My thoughts on The Saint of Last Resorts, Part 2 #SaveConstantine


The Saint of Last Resorts, Part 2
written by Mark Verheiden
directed by Romeo Tirone

“It’s not that I can’t help you, John. I won’t.”
— Manny

Not big on recaps, so I’m not going to start now. I assume that if you’re reading this it’s because you watched the episode (for good or ill) and it’s still kicking around in your brain, which is exactly why I write these things. See, I used to review a little show called LOST — seasons three through five on my now defunct myspace blog, season six right here — and I had thousands of readers. LOST was a show that made you think. It was one of infinite possibilities and it was fun to descend down that rabbit hole and theorize about the island’s past, present, and future.

I’ve tried my hand at other shows over the years — Supernatural, for instance — but it just wasn’t the same. There wasn’t much of an audience for it, especially after season 5, and I sort of lost interest. I still watch, mostly, but it felt like the show should have ended then and there, with Michael and Lucifer locked in a cage in Hell. Instead, they’re knee deep into Season 10 and have already been picked up for an eleventh.

So, why am I bringing this up.

Because Constantine has so much potential and it’s being wasted. I fear that after thirteen episodes, it won’t be back. I want it back. I do what little I can to promote the show here and on social media, but it all comes down to the numbers. Now, in my estimation, the ratings are pretty darn good for a Friday night, when most folks (other than myself) are out painting the town red. But my estimation don’t count. It’s the executives who pony up the greenbacks who get to make the call.

“It’s alright, mate. I’ve been carrying around Hell me whole life.
How much worse can the actual place be?”
—John Constantine

Let’s be honest though. David S. Goyer and Daniel Cerone have got to take some of the blame here. They miscalculated from the get-go. The show has taken some time to find its footing. There was the recasting, the reshoots, the sense of desperation from the start. The only ones who showed up from day one, guns blazing, were Matt Ryan and Harold Perrineau.

Constantine - Season 1

That’s not to say that the rest of the cast hasn’t found themselves. They bloody well have. And last night’s second part of The Saint of Last Resorts was a terrific showcase for everyone involved. Direction and writing were strong, Ryan and guest star Claire van der Boom were brilliant, we had strong performances from both Charles Halford and Angélica Celaya, and Perrineau was so damned calculated and smooth.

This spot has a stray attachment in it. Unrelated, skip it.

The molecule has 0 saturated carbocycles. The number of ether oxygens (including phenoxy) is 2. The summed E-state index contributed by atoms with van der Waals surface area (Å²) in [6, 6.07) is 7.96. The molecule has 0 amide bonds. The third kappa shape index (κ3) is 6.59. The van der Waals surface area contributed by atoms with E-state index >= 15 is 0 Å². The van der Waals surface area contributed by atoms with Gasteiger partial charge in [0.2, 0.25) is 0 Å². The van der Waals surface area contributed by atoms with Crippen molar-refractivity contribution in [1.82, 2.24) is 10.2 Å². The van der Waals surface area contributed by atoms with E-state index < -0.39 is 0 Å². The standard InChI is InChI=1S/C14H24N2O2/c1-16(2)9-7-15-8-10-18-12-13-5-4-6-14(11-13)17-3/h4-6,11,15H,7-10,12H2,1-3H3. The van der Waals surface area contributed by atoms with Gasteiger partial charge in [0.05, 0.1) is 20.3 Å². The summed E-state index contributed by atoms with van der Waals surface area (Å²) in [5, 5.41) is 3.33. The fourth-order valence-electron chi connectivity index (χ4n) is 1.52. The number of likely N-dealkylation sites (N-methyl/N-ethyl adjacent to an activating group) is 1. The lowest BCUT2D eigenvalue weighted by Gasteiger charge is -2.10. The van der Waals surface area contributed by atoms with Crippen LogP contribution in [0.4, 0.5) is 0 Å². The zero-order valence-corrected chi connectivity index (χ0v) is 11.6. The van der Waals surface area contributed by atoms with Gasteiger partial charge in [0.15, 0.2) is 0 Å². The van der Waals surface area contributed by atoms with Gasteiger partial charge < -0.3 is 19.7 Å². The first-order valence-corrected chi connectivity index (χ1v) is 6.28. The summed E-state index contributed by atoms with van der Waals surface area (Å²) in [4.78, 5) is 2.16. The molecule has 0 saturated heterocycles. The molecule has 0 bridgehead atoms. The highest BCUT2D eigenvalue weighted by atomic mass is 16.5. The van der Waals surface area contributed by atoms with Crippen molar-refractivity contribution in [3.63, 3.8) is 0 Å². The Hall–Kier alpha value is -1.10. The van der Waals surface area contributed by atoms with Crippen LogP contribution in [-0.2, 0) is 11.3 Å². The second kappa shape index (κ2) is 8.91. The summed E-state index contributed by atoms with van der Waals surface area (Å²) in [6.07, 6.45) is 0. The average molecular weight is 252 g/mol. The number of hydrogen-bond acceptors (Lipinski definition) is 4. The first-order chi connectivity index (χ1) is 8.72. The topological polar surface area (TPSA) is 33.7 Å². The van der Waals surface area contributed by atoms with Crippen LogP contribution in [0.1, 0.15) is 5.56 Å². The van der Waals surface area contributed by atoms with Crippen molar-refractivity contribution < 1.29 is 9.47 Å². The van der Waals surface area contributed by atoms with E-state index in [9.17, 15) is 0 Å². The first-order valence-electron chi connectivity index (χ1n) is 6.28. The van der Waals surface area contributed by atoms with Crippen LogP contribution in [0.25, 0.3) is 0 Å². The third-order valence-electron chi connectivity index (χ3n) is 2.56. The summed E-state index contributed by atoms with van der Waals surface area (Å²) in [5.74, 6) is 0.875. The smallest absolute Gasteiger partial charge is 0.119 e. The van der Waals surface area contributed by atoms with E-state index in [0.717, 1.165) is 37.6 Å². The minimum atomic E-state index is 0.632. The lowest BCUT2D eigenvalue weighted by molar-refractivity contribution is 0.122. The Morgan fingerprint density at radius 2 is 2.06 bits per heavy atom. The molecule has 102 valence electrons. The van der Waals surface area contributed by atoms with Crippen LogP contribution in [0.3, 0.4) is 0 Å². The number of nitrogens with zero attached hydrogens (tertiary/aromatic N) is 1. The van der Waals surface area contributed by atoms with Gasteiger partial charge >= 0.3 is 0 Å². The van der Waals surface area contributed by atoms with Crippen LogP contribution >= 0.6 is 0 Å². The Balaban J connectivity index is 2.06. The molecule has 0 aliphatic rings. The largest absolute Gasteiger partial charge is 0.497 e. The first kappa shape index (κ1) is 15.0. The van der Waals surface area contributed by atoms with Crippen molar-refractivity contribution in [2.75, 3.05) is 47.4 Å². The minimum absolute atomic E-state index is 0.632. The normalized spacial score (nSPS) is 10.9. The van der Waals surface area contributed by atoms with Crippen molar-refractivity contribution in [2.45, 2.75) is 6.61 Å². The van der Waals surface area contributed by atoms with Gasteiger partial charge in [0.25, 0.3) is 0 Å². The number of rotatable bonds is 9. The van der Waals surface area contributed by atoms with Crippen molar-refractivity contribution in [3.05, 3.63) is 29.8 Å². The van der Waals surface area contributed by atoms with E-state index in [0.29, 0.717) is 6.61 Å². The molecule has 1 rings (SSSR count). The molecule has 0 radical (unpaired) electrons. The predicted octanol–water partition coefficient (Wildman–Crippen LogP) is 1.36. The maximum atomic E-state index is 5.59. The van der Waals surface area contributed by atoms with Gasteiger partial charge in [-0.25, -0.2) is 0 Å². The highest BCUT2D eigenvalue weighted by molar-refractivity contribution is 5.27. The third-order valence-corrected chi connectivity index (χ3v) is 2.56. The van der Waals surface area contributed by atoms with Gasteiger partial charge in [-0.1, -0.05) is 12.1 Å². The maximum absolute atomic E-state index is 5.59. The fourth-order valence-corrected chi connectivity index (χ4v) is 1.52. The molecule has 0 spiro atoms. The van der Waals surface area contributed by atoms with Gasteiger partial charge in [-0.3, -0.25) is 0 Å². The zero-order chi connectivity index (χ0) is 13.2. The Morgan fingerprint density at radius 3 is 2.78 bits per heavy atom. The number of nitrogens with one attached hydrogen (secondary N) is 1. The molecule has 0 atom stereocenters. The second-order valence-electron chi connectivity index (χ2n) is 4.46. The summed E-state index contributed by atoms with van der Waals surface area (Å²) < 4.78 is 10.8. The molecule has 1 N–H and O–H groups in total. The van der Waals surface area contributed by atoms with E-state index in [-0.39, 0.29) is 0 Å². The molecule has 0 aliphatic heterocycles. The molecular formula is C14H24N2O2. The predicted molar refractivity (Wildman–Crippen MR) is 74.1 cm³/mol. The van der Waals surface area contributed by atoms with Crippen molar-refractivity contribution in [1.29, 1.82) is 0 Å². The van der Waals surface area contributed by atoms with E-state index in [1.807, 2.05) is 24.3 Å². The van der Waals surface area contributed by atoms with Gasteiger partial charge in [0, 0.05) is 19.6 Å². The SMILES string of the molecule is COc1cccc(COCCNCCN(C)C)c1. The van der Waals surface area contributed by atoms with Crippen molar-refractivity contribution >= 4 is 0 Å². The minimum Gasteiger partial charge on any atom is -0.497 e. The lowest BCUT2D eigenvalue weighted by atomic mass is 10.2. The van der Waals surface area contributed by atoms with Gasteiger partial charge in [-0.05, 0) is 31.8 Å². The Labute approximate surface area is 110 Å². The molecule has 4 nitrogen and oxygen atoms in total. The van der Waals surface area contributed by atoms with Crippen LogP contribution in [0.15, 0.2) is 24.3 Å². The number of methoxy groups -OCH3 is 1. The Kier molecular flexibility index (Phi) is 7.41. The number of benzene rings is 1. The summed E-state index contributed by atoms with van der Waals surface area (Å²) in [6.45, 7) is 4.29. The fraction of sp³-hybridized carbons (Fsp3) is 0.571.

I get it. TV is hard to get right. To see Constantine firing so beautifully now (yes, I agree that the resolution of Zed’s cliffhanger was awkward, but I’m willing to roll with it)… it makes me wonder where the show would be sitting if it has been able to come out of the gate like this.

I’m more forgiving than most, and I’ve been on board from the the first episode. This is MY genre. That being said, I don’t watch Grimm or Sleepy Hollow, both occult detective themed shows. I gave them both a chance, but they just didn’t work for me. Constantine does, and not just because I am a fan of the comics. Believe me, if they had totally mucked this up I’d be the first one to be crying foul.

“I’m John Constantine. I do stupid in spades.”
— John Constantine

But no, Constantine is giving me what I want from an occult detective series, which is Noir and angst and magick and all those little things that these other shows just don’t have. There’s both heart and heartlessness in Constantine and that’s the bloody beauty of it.

The Saint of Last Resorts, Parts 1 and 2, is a terrific whole (despite that sloppy Zed cliffhanger). It is the benchmark for network exorcisms. That was some harrowing stuff. But should Constantine beat the odds and come back for a second season they need to be given a freer hand. They need to be allowed to hew closer to Hannibal and shed their “superhero” skin.

“You kneel here, night after night, hoping against hope that Heaven
hears your words, well guess what, John has Heaven on speed dial.”
— Zed Martin

John Constantine shines the further removed he is from the capes and cowls. NBC needs to quit thinking of this as their foray into the DC Universe, but instead as a gateway into mysticism, magick, and the macabre. They can rethink that if and when del Toro’s Justice League Dark movie gets off the ground. But for now — go dark, go gritty… let Conjob do what he does best.

They have something special here. They have the perfect actor in place. With a Season 2, they can move both heaven and hell and deliver something altogether wondrous. I believe in Constantine and I have faith in the producers, writers, and cast. They’ve delivered, in nine episodes so far, one misstep, two really good episodes, three excellent ones, and three bloody brilliant ones. Imagine what they could do with a full season to work with.

“…John believes he has every situation under control, and
he makes you believe. That’s his magic… and his curse.”
— Sister Anne Marie

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